Scientists will pay you £4,000 to get infected with whooping cough as part of a vaccine trial. Britons are being urged to take part in the study that would see them deliberately exposed to the bacterial infection after receiving the jab.
They will then be monitored in a hotel room for 16 nights, where all their meals will be provided, to see how their condition develops.
Scientists at University Hospital Southampton are recruiting healthy 18 to 50-year-olds who live in the city to trial the new nasal spray vaccine called BPZE1.
A jab for whooping cough already exists but it cannot stop upper airway infections and does not prevent people from spreading it to others.
The infection is caused by bacteria that enter the lungs and breathing tubes and can cause pneumonia. It kills up to one in 50 babies.
Between coughs, sufferers may gasp for breath which causes a ‘whoop’ sound. Anyone can be become infected. But adults usually have none or mild symptoms, while babies can suffer life-threatening dehydration, breathing difficulties and pneumonia
The hiding bacteria means that people can unknowingly transmit the infection to other people leading to sporadic outbreaks of the condition
Earlier studies found the nasal spray infected volunteers’ nose and throat without causing any symptoms and produced an immune response. Pictured: stock of nasal spray
WHAT IS WHOOPING COUGH?
Whooping cough, medically known as pertussis, causes coughing bouts which can last for up several months.
It is spread through sneezes, and the first symptoms are often a runny nose, watery eyes and sore throat.
The infection has its name because between coughs children can make a ‘whoop’ sound when they gasp for breath, the NHS says.
Complications of whooping cough can include breathing difficulties, weight loss, brain damage and even death, in some cases.
Complications of whooping cough can include breathing difficulties, weight loss, brain damage and even death, in some cases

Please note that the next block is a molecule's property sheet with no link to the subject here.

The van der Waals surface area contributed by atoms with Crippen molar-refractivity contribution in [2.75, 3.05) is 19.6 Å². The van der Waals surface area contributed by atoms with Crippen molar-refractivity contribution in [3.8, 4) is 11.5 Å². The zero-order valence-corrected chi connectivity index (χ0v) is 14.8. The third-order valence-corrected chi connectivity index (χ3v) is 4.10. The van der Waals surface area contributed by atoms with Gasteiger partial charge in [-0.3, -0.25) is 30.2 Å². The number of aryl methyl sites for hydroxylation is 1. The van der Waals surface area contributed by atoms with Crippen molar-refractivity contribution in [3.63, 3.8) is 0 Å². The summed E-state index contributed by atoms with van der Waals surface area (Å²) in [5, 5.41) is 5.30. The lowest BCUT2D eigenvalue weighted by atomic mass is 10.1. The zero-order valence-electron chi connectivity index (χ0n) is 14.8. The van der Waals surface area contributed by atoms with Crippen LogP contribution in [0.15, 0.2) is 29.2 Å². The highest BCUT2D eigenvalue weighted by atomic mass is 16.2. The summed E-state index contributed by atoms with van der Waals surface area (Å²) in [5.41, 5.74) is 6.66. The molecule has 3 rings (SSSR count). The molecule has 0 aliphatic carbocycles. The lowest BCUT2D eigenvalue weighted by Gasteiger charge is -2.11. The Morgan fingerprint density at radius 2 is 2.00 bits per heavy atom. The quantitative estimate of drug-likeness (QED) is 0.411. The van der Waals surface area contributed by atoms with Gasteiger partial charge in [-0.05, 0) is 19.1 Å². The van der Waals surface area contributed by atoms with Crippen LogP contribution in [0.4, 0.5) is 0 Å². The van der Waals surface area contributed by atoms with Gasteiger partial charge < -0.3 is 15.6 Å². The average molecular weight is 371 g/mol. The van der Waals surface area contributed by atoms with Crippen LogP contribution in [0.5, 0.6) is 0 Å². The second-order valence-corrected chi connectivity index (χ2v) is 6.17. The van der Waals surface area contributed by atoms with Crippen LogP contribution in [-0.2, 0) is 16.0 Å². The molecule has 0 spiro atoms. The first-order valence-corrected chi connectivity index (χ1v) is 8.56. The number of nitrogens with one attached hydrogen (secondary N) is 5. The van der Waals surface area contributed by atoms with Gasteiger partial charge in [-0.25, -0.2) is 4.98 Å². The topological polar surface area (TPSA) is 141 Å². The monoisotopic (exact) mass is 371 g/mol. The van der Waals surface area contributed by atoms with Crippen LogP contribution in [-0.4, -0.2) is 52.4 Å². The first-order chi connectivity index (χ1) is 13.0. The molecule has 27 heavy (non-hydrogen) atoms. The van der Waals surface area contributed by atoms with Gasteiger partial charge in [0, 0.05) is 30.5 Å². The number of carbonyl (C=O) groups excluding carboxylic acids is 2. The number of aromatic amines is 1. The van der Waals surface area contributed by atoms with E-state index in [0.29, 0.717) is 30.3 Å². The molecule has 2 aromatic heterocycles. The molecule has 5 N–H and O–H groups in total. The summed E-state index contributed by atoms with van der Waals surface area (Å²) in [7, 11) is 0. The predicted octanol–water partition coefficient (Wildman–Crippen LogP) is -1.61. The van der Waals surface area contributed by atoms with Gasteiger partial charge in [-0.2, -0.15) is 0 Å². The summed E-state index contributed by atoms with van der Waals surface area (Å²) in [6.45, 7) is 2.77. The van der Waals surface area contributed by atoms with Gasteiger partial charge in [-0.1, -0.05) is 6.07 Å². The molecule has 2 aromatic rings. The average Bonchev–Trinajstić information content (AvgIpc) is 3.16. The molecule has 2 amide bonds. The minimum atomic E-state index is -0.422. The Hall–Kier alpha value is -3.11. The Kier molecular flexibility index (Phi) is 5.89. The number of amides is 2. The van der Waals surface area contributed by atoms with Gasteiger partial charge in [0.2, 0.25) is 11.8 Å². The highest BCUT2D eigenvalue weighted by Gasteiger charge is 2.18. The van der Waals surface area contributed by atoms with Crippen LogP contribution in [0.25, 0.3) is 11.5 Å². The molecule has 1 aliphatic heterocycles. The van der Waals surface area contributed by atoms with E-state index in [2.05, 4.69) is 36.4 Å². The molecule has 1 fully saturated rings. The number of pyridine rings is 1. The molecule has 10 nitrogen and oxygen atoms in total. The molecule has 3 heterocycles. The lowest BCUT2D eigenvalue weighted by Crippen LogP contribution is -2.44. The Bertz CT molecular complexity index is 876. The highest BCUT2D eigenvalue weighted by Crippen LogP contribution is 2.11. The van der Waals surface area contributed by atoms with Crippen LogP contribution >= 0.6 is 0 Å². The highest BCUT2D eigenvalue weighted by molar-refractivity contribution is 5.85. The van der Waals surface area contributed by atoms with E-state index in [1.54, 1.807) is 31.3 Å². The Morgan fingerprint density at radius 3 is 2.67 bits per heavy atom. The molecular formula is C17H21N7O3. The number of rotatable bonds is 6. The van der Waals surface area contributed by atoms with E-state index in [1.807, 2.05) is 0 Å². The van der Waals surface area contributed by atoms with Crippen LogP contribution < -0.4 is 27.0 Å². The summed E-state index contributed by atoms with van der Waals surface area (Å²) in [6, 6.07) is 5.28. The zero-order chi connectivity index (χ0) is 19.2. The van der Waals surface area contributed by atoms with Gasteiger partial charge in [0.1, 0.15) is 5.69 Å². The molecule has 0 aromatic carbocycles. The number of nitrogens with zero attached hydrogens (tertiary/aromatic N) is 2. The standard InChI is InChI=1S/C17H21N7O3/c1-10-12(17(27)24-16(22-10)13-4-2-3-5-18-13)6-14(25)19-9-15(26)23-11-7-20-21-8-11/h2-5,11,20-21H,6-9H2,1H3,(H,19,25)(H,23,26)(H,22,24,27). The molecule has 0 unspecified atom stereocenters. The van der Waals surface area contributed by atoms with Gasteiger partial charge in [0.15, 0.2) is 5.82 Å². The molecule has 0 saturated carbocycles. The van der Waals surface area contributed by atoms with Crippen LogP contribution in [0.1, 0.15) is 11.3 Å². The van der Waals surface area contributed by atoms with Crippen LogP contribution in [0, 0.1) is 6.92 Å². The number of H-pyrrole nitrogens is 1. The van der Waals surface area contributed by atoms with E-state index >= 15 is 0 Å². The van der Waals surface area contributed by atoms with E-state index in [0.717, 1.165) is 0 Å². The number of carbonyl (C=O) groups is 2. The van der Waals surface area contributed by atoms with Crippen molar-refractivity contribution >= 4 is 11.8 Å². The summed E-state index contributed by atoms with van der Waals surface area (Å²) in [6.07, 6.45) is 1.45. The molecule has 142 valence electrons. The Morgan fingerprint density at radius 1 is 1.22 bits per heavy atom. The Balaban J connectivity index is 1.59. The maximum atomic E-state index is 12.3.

The ‘human challenge’ study will see participants receive either the vaccine or a placebo.
Two to four months later, they will be deliberately exposed to the bacteria that causes whooping cough to find out how effective the proposed new vaccine is at stopping infection.
Participants, who will each be paid £3,775 to take part, will then be sent to a hotel for 16 nights.
It is not clear what hotel volunteers will be put up in but volunteers will have access to multiple rooms, a toilet, shower and recreational area. All meals, drinks and snacks will be provided.
They will also be allowed outside for two hours per day.
Before leaving the hotel two-and-a-half weeks later, the volunteers will be given a course of antibiotics to clear the bacteria in their nose.
Whooping cough causes coughing bouts that last for minutes at a time. It usually brings up thick mucus and may trigger vomiting.
Between coughs, sufferers may gasp for breath which causes a ‘whoop’ sound.
Anyone can be become infected. But adults usually have none or mild symptoms, while babies can suffer life-threatening dehydration, breathing difficulties and pneumonia.
A vaccine that protects against whooping cough is currently offered to all newborns in the UK.
However, it does not offer lifelong protection, cannot stop upper airway infections and does not prevent people from spreading it to others.
The current vaccine was introduced two decades ago to replace an older version that triggered side effects.
However, the jab used now is less effective. The UK has seen cases rise four-fold from 6,216 in the six years to 2011 to 25,891 in the six years to 2018.
And the infection is estimated to trigger 160,000 deaths worldwide per year.
Scientists hope the new vaccine will provide better protection and bring down infections.
Earlier studies found the nasal spray infected volunteers’ nose and throat without causing any symptoms and produced an immune response.
Now, the human trial study will test the how well it can protect against the virus. After being exposed to the vaccine or placebo, volunteers will be infected in a research clinic.
Professor Robert Read, director of the National Institute for Health and Care Research Southampton Biomedical Research Centre, said: ‘Despite the dramatic decline in whooping cough during the 20th century, there has been a sharp increase in cases in recent decades.
‘There is an important need for new and more effective vaccines.
‘We are inviting people in the Southampton area to become part of this journey to best protect people against this life-threatening bacteria.’